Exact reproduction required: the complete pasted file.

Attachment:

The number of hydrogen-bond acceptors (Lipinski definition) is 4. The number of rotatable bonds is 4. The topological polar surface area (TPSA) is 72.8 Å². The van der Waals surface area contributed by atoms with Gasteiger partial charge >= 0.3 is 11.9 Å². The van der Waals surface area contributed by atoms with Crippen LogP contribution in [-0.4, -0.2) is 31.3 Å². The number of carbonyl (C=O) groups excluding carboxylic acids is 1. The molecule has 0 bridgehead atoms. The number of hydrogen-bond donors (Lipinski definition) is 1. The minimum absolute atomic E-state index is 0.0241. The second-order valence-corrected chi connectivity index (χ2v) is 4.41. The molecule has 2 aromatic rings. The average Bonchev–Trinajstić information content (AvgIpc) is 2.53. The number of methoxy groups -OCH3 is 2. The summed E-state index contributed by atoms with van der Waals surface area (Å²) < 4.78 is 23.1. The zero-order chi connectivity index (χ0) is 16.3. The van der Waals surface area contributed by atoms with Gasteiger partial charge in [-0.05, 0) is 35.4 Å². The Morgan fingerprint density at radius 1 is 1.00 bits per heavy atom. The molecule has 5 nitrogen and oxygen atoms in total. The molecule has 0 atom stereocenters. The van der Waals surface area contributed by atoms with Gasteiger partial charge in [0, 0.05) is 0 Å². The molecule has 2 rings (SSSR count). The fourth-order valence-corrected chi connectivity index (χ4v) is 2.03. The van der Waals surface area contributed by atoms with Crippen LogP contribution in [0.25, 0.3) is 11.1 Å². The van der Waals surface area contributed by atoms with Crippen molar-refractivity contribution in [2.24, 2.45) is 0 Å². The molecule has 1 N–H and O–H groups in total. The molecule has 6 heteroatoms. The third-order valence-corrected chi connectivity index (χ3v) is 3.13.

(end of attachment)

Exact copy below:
The number of hydrogen-bond acceptors (Lipinski definition) is 4. The number of rotatable bonds is 4. The topological polar surface area (TPSA) is 72.8 Å². The van der Waals surface area contributed by atoms with Gasteiger partial charge >= 0.3 is 11.9 Å². The van der Waals surface area contributed by atoms with Crippen LogP contribution in [-0.4, -0.2) is 31.3 Å². The number of carbonyl (C=O) groups excluding carboxylic acids is 1. The molecule has 0 bridgehead atoms. The number of hydrogen-bond donors (Lipinski definition) is 1. The minimum absolute atomic E-state index is 0.0241. The second-order valence-corrected chi connectivity index (χ2v) is 4.41. The molecule has 2 aromatic rings. The average Bonchev–Trinajstić information content (AvgIpc) is 2.53. The number of methoxy groups -OCH3 is 2. The summed E-state index contributed by atoms with van der Waals surface area (Å²) < 4.78 is 23.1. The zero-order chi connectivity index (χ0) is 16.3. The van der Waals surface area contributed by atoms with Gasteiger partial charge in [-0.05, 0) is 35.4 Å². The Morgan fingerprint density at radius 1 is 1.00 bits per heavy atom. The molecule has 5 nitrogen and oxygen atoms in total. The molecule has 0 atom stereocenters. The van der Waals surface area contributed by atoms with Gasteiger partial charge in [0, 0.05) is 0 Å². The molecule has 2 rings (SSSR count). The fourth-order valence-corrected chi connectivity index (χ4v) is 2.03. The van der Waals surface area contributed by atoms with Crippen LogP contribution in [0.25, 0.3) is 11.1 Å². The van der Waals surface area contributed by atoms with Crippen molar-refractivity contribution in [2.24, 2.45) is 0 Å². The molecule has 1 N–H and O–H groups in total. The molecule has 6 heteroatoms. The third-order valence-corrected chi connectivity index (χ3v) is 3.13.